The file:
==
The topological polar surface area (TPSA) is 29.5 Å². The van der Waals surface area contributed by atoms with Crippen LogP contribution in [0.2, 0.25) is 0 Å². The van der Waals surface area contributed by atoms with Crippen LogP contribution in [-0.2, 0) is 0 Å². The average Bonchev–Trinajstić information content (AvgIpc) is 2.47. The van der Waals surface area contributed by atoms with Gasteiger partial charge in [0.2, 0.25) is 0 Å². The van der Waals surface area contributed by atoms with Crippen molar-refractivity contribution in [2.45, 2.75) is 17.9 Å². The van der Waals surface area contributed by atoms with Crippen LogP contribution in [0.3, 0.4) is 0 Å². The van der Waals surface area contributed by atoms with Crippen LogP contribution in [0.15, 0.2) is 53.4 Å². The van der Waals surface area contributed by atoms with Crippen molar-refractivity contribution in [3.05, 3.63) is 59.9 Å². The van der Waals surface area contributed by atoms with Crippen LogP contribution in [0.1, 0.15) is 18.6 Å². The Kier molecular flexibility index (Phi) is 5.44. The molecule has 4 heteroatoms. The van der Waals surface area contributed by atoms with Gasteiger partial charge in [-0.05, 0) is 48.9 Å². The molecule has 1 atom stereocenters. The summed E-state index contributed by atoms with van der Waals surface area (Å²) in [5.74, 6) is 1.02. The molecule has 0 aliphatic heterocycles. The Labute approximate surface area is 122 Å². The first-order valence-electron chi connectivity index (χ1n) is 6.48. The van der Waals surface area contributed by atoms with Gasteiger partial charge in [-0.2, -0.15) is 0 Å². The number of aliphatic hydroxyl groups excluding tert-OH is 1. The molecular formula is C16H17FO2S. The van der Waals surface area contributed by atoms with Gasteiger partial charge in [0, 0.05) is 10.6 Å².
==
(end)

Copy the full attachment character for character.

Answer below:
The topological polar surface area (TPSA) is 29.5 Å². The van der Waals surface area contributed by atoms with Crippen LogP contribution in [0.2, 0.25) is 0 Å². The van der Waals surface area contributed by atoms with Crippen LogP contribution in [-0.2, 0) is 0 Å². The average Bonchev–Trinajstić information content (AvgIpc) is 2.47. The van der Waals surface area contributed by atoms with Gasteiger partial charge in [0.2, 0.25) is 0 Å². The van der Waals surface area contributed by atoms with Crippen molar-refractivity contribution in [2.45, 2.75) is 17.9 Å². The van der Waals surface area contributed by atoms with Crippen LogP contribution in [0.3, 0.4) is 0 Å². The van der Waals surface area contributed by atoms with Crippen LogP contribution in [0.15, 0.2) is 53.4 Å². The van der Waals surface area contributed by atoms with Crippen molar-refractivity contribution in [3.05, 3.63) is 59.9 Å². The van der Waals surface area contributed by atoms with Crippen LogP contribution in [0.1, 0.15) is 18.6 Å². The Kier molecular flexibility index (Phi) is 5.44. The molecule has 4 heteroatoms. The van der Waals surface area contributed by atoms with Gasteiger partial charge in [-0.05, 0) is 48.9 Å². The molecule has 1 atom stereocenters. The summed E-state index contributed by atoms with van der Waals surface area (Å²) in [5.74, 6) is 1.02. The molecule has 0 aliphatic heterocycles. The Labute approximate surface area is 122 Å². The first-order valence-electron chi connectivity index (χ1n) is 6.48. The van der Waals surface area contributed by atoms with Gasteiger partial charge in [-0.2, -0.15) is 0 Å². The number of aliphatic hydroxyl groups excluding tert-OH is 1. The molecular formula is C16H17FO2S. The van der Waals surface area contributed by atoms with Gasteiger partial charge in [0, 0.05) is 10.6 Å².